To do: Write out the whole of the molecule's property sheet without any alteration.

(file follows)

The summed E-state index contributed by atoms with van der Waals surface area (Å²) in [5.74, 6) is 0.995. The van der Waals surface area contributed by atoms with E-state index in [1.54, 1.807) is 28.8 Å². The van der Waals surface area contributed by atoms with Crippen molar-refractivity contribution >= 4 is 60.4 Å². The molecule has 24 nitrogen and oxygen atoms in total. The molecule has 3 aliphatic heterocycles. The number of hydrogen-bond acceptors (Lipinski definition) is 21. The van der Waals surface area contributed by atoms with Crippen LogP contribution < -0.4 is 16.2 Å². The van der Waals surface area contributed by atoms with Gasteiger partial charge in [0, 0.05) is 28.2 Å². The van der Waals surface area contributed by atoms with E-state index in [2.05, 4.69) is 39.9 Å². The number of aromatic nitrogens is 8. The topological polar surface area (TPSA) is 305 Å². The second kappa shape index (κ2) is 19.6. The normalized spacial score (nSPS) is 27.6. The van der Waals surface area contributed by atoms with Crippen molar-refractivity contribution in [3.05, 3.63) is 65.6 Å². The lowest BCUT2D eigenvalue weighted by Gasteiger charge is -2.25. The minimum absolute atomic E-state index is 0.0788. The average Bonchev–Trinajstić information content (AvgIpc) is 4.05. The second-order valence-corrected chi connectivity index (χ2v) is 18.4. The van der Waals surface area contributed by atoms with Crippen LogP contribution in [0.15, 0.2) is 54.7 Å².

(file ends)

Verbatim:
The summed E-state index contributed by atoms with van der Waals surface area (Å²) in [5.74, 6) is 0.995. The van der Waals surface area contributed by atoms with E-state index in [1.54, 1.807) is 28.8 Å². The van der Waals surface area contributed by atoms with Crippen molar-refractivity contribution >= 4 is 60.4 Å². The molecule has 24 nitrogen and oxygen atoms in total. The molecule has 3 aliphatic heterocycles. The number of hydrogen-bond acceptors (Lipinski definition) is 21. The van der Waals surface area contributed by atoms with Crippen LogP contribution < -0.4 is 16.2 Å². The van der Waals surface area contributed by atoms with Gasteiger partial charge in [0, 0.05) is 28.2 Å². The van der Waals surface area contributed by atoms with E-state index in [2.05, 4.69) is 39.9 Å². The number of aromatic nitrogens is 8. The topological polar surface area (TPSA) is 305 Å². The second kappa shape index (κ2) is 19.6. The normalized spacial score (nSPS) is 27.6. The van der Waals surface area contributed by atoms with Crippen molar-refractivity contribution in [3.05, 3.63) is 65.6 Å². The lowest BCUT2D eigenvalue weighted by Gasteiger charge is -2.25. The minimum absolute atomic E-state index is 0.0788. The average Bonchev–Trinajstić information content (AvgIpc) is 4.05. The second-order valence-corrected chi connectivity index (χ2v) is 18.4. The van der Waals surface area contributed by atoms with Crippen LogP contribution in [0.15, 0.2) is 54.7 Å².